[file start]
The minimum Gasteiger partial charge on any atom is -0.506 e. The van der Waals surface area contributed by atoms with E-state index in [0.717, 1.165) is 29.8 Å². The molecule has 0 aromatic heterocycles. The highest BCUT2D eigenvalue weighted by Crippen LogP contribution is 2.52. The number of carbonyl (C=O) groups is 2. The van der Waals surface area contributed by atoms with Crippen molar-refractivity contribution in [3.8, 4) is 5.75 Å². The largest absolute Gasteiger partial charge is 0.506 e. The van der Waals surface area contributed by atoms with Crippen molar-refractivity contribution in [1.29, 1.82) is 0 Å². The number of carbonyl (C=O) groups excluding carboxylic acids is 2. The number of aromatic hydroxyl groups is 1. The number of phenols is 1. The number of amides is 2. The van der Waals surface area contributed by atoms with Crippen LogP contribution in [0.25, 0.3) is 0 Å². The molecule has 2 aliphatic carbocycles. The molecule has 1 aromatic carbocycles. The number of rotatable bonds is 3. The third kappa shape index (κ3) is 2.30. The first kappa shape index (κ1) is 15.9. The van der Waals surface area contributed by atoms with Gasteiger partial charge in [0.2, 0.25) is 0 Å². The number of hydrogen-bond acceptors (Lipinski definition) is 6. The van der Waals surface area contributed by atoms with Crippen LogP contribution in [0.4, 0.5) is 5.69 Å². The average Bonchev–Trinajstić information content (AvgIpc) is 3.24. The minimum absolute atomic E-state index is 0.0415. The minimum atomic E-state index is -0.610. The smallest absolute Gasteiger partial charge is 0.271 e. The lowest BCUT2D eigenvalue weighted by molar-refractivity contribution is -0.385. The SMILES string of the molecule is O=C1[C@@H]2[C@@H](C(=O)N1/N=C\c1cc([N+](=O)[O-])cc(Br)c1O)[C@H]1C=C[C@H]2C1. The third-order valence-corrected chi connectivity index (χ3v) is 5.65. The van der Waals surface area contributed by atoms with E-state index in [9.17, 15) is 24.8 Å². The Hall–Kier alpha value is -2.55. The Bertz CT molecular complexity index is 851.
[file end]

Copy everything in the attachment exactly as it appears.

The minimum Gasteiger partial charge on any atom is -0.506 e. The van der Waals surface area contributed by atoms with E-state index in [0.717, 1.165) is 29.8 Å². The molecule has 0 aromatic heterocycles. The highest BCUT2D eigenvalue weighted by Crippen LogP contribution is 2.52. The number of carbonyl (C=O) groups is 2. The van der Waals surface area contributed by atoms with Crippen molar-refractivity contribution in [3.8, 4) is 5.75 Å². The largest absolute Gasteiger partial charge is 0.506 e. The van der Waals surface area contributed by atoms with Crippen molar-refractivity contribution in [1.29, 1.82) is 0 Å². The number of carbonyl (C=O) groups excluding carboxylic acids is 2. The number of aromatic hydroxyl groups is 1. The number of phenols is 1. The number of amides is 2. The van der Waals surface area contributed by atoms with Crippen LogP contribution in [0.25, 0.3) is 0 Å². The molecule has 2 aliphatic carbocycles. The molecule has 1 aromatic carbocycles. The number of rotatable bonds is 3. The third kappa shape index (κ3) is 2.30. The first kappa shape index (κ1) is 15.9. The van der Waals surface area contributed by atoms with Gasteiger partial charge in [0.2, 0.25) is 0 Å². The number of hydrogen-bond acceptors (Lipinski definition) is 6. The van der Waals surface area contributed by atoms with Crippen LogP contribution in [0.4, 0.5) is 5.69 Å². The average Bonchev–Trinajstić information content (AvgIpc) is 3.24. The minimum absolute atomic E-state index is 0.0415. The minimum atomic E-state index is -0.610. The smallest absolute Gasteiger partial charge is 0.271 e. The lowest BCUT2D eigenvalue weighted by molar-refractivity contribution is -0.385. The SMILES string of the molecule is O=C1[C@@H]2[C@@H](C(=O)N1/N=C\c1cc([N+](=O)[O-])cc(Br)c1O)[C@H]1C=C[C@H]2C1. The third-order valence-corrected chi connectivity index (χ3v) is 5.65. The van der Waals surface area contributed by atoms with E-state index in [9.17, 15) is 24.8 Å². The Hall–Kier alpha value is -2.55. The Bertz CT molecular complexity index is 851.